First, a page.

I did not include the word "noumenaic" in my previous post on purpose (I thought about it, opted not to); because I wanted to express the same thing with different semantics; The same meaning is embedded in exactly what I said. I didn't want to confuse you with Kant's concept you may not want to work with, as saying "having it does not mean knowing how the data is explained" implies the same idea as "noumenaic data" already.
So it is erroneous to think that with "data" I was referring to "facts about physically real entities" (not under my terminology anyway). I was just referring to the raw material that a world view is based on, whatever that material is. "Physical entities" arise as an explanation of the data.
This is a perfect segway to another complaint I have. You must have noticed that many people, when they try to explain something to another person, they often opt to explain it in many different ways, in the attempt to let the "student" find inconsistencies in their interpretation. If the student thinks he understands one version, but another version appears to conflict that understanding, he must find an understanding that yields consistent interpretation to both versions. Just look at all the different ways to explain relativity (a subject particularly vulnerable to misinterprations), to understand what I mean.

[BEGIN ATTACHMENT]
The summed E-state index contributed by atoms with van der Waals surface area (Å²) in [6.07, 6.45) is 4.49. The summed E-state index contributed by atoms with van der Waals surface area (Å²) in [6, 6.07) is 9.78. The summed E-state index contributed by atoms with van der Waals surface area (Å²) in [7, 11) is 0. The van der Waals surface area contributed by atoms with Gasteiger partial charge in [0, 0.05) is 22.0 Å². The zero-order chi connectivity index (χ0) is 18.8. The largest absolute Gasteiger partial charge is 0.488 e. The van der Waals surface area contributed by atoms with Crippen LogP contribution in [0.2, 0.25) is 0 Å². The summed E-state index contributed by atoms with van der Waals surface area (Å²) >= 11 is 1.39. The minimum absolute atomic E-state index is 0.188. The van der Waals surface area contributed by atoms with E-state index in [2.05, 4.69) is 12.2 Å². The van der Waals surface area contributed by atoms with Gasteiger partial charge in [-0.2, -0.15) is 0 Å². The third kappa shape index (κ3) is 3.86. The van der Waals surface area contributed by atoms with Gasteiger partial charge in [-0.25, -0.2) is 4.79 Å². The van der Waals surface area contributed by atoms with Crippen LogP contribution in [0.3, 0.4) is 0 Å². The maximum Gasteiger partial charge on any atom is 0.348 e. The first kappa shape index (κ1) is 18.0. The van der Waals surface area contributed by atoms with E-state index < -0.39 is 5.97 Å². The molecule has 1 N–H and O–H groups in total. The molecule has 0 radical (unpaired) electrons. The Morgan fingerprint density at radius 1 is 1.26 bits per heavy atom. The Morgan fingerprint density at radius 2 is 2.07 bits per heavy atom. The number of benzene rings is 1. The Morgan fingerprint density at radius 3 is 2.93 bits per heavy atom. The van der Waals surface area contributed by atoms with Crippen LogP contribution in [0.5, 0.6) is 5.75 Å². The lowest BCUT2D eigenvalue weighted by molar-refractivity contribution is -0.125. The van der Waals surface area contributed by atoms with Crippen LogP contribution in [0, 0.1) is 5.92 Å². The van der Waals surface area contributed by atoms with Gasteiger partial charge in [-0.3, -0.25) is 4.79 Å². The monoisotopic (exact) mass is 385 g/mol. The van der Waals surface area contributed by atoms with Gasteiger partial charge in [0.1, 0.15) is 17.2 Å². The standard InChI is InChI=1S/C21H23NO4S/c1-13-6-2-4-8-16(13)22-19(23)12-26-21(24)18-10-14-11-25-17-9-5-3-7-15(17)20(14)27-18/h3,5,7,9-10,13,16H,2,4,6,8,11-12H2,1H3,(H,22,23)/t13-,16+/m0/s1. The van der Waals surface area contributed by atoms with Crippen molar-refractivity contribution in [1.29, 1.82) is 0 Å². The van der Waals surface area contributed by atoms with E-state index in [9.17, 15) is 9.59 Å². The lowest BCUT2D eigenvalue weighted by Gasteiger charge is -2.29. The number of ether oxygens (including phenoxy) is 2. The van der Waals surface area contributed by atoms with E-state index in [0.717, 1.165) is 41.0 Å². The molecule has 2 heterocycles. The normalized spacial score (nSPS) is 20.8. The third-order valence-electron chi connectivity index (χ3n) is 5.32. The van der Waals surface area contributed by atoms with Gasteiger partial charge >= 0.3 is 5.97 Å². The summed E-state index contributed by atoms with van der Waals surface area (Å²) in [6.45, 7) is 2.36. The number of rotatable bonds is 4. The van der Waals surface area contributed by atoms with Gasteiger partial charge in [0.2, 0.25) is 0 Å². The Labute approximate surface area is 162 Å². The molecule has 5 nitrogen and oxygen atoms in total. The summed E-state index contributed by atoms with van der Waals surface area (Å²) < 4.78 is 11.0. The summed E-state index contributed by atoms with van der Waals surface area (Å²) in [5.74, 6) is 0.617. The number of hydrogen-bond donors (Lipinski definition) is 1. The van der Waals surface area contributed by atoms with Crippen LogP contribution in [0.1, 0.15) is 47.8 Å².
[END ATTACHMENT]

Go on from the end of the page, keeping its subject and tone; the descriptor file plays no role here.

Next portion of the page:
Now, when you find yourself in a situation where DD or me appear to say something that sounds obviously conflicting to another thing we have said before, the chances are, either we have made an error in our thinking and/or communication, or you have made an error in your interpretation.